Station Creek

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Station Creek
El Sueno designed by Kevin A. Clark.jpg
The Villa, Station Creek, September 2013
Estate details
Location Station Creek, FITZ
Area 6,867 acres (2,779 ha)
Residences The Villa
Managed by Crown Estates Trust
Current tenants Governor-General of New Ingerland
Station Creek is located in Guelphia
Station Creek
Station Creek
Location of Station Creek

Station Creek is a royal estate used by the Governor-General of New Ingerland located in Fitzroyshire, 12 13 miles (19.8 kilometres) west of Poundyard Bay. Consisting of two houses, the property is one of the two major estates that are under the care of the Crown Estates Trust. The estate is an official residence of the Crown, and serves as the vice-regal seat for six weeks in December and January every year.



Prehistorically, Station Creek was inhabited by the Ngati Mōri, and it is these people who gave the name to the nearby national park that would be created in the twentieth century. One of the first Europeans thought to have visited the area was Major Henry Oakes, the Commissioner of Crown Lands for Fitzroyshire in 1840.

Development of the area over the next 60 years included cattle grazing, sugar plantations, and sand mining. During this time, the ownership of the land also changed hands on several occasions, as successive interests tried to make of living off the sandy and generally unproductive land. Despite several attempts at working at profit from the estate, and the investment of thousands of pounds worth of infrastructure and labour, every venture in the area failed to generate even a small profit. All attempts at working the land had ceased by the 1900s, and the land was considered to be little better than wasteland, good for nothing more than hunting ducks or gathering firewood.

Royal purchase

After a few years of lying idle, in late 1908 the land in and around Station Creek was purchased by Prince Philip, the second son of Arthur IV during his tenure as the first Governor-General of New Ingerland. The prince, who was an avid fisherman, hunter, and walker; considered the land ideal for his personal recreation, and given it's unsuitability for agriculture, believed it was best possible outcome for the land and the people living nearby who had hitherto been unable to make a living off it.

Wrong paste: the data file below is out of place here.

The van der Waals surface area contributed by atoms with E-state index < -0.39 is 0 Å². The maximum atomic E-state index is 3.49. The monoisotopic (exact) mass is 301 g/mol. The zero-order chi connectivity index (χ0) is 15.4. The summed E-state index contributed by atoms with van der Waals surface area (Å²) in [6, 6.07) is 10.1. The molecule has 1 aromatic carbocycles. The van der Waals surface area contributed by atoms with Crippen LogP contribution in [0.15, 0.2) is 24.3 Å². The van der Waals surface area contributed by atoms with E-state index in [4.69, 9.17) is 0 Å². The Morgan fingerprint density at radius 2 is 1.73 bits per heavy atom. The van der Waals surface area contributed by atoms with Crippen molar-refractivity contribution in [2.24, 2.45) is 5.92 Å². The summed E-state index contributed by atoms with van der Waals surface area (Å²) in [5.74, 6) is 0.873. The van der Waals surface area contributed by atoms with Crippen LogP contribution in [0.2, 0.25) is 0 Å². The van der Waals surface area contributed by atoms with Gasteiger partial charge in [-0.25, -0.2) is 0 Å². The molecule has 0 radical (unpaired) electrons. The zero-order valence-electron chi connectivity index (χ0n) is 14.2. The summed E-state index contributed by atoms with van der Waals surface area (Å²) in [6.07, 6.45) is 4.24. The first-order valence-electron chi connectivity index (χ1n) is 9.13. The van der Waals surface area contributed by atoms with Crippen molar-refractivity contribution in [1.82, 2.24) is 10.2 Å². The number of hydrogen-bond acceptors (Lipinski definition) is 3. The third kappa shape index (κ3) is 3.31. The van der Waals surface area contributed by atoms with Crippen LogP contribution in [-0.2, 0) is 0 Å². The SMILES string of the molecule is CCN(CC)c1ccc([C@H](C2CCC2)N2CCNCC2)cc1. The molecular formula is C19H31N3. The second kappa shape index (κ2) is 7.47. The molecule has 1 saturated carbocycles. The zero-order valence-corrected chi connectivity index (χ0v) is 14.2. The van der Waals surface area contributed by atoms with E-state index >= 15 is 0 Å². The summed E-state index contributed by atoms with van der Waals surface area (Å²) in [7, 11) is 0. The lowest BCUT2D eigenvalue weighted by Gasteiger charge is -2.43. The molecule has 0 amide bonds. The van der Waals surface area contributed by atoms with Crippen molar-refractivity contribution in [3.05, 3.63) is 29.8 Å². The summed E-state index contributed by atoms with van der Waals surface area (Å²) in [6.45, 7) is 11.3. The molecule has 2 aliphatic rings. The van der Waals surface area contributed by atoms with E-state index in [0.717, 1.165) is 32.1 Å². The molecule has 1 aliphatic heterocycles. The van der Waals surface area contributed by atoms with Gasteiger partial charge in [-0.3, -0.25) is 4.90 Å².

The purchase of the land by the Prince would prove be a boon for the local inhabitants of the nearby village, who could now find work on the estate as gamekeepers, groundsmen, gardeners, and domestic staff. The prince spent his first summer at Station Creek in 1909/10 in a small timber-framed building, known as The Cottage. The building was constructed over the a few months in the winter of that year, and was built in the Dominion Filigree style. The Cottage was always seen as a somewhat temporary structure, being small and not particularly conducive to entertaining. There room for only three members of the Household staff, and although the family took on responsibility for it's own cooking and cleaning, thereby reducing the need for attendants. It was however, comfortable enough and the Prince reported that he and the family had enjoyed their time away from Kingsbury in such a beautiful and remote spot.

The Prince and his family returned the following summer and used the same cabin, which was extended to accommodate guests and more members of the vice-regal court. After spending a third summer in The Cottage the Prince began to make plans for the construction of the permanent house on the estate. A design was chosen from acclaimed architect Jonathan Gold and the new house was sited in a sheltered corner at the western end of Pebbly Beach. However, the intervention of an economic recession delayed plans for the duration. The Prince also ceased staying on the estate for the length of the recession, partly as a security measure against threats to his safety, and also as a austerity measure to save money for the cash-strapped government. In the meantime, the King's health began to decline, and Prince Philip was recalled in Ingerland in March 1917, six months short of the expected end of his tenure.

The Cottage, January 1918.